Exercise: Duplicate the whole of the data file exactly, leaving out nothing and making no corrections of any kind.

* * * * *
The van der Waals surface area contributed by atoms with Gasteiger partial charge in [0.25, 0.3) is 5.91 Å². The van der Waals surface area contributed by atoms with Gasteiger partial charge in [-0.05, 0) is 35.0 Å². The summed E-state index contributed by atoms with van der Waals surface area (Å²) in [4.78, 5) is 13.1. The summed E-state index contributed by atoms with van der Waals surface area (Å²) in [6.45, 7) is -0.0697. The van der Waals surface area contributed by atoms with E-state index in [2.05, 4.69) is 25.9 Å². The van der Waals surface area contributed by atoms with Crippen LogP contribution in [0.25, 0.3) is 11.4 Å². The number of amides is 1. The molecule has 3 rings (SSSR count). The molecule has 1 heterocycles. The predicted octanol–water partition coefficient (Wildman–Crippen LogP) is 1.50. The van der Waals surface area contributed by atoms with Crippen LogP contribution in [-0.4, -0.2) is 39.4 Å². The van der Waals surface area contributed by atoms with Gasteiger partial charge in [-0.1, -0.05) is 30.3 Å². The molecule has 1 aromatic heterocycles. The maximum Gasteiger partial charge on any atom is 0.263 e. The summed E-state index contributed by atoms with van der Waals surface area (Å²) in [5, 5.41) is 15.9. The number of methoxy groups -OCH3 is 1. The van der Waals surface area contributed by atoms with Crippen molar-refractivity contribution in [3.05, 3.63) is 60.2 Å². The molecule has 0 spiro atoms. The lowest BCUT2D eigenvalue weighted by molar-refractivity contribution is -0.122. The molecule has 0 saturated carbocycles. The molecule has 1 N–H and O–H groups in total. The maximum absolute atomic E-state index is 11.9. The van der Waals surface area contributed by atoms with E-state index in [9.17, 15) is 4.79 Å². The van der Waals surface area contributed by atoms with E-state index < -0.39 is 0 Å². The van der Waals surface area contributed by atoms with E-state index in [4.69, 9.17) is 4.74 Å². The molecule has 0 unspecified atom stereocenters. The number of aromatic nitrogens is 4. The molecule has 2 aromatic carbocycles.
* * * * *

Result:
The van der Waals surface area contributed by atoms with Gasteiger partial charge in [0.25, 0.3) is 5.91 Å². The van der Waals surface area contributed by atoms with Gasteiger partial charge in [-0.05, 0) is 35.0 Å². The summed E-state index contributed by atoms with van der Waals surface area (Å²) in [4.78, 5) is 13.1. The summed E-state index contributed by atoms with van der Waals surface area (Å²) in [6.45, 7) is -0.0697. The van der Waals surface area contributed by atoms with E-state index in [2.05, 4.69) is 25.9 Å². The van der Waals surface area contributed by atoms with Crippen LogP contribution in [0.25, 0.3) is 11.4 Å². The number of amides is 1. The molecule has 3 rings (SSSR count). The molecule has 1 heterocycles. The predicted octanol–water partition coefficient (Wildman–Crippen LogP) is 1.50. The van der Waals surface area contributed by atoms with Crippen LogP contribution in [-0.4, -0.2) is 39.4 Å². The van der Waals surface area contributed by atoms with Gasteiger partial charge in [-0.1, -0.05) is 30.3 Å². The molecule has 1 aromatic heterocycles. The maximum Gasteiger partial charge on any atom is 0.263 e. The summed E-state index contributed by atoms with van der Waals surface area (Å²) in [5, 5.41) is 15.9. The number of methoxy groups -OCH3 is 1. The van der Waals surface area contributed by atoms with Crippen molar-refractivity contribution in [3.05, 3.63) is 60.2 Å². The molecule has 0 spiro atoms. The lowest BCUT2D eigenvalue weighted by molar-refractivity contribution is -0.122. The molecule has 0 saturated carbocycles. The molecule has 1 N–H and O–H groups in total. The maximum absolute atomic E-state index is 11.9. The van der Waals surface area contributed by atoms with E-state index in [9.17, 15) is 4.79 Å². The van der Waals surface area contributed by atoms with E-state index < -0.39 is 0 Å². The van der Waals surface area contributed by atoms with E-state index in [4.69, 9.17) is 4.74 Å². The molecule has 0 unspecified atom stereocenters. The number of aromatic nitrogens is 4. The molecule has 2 aromatic carbocycles.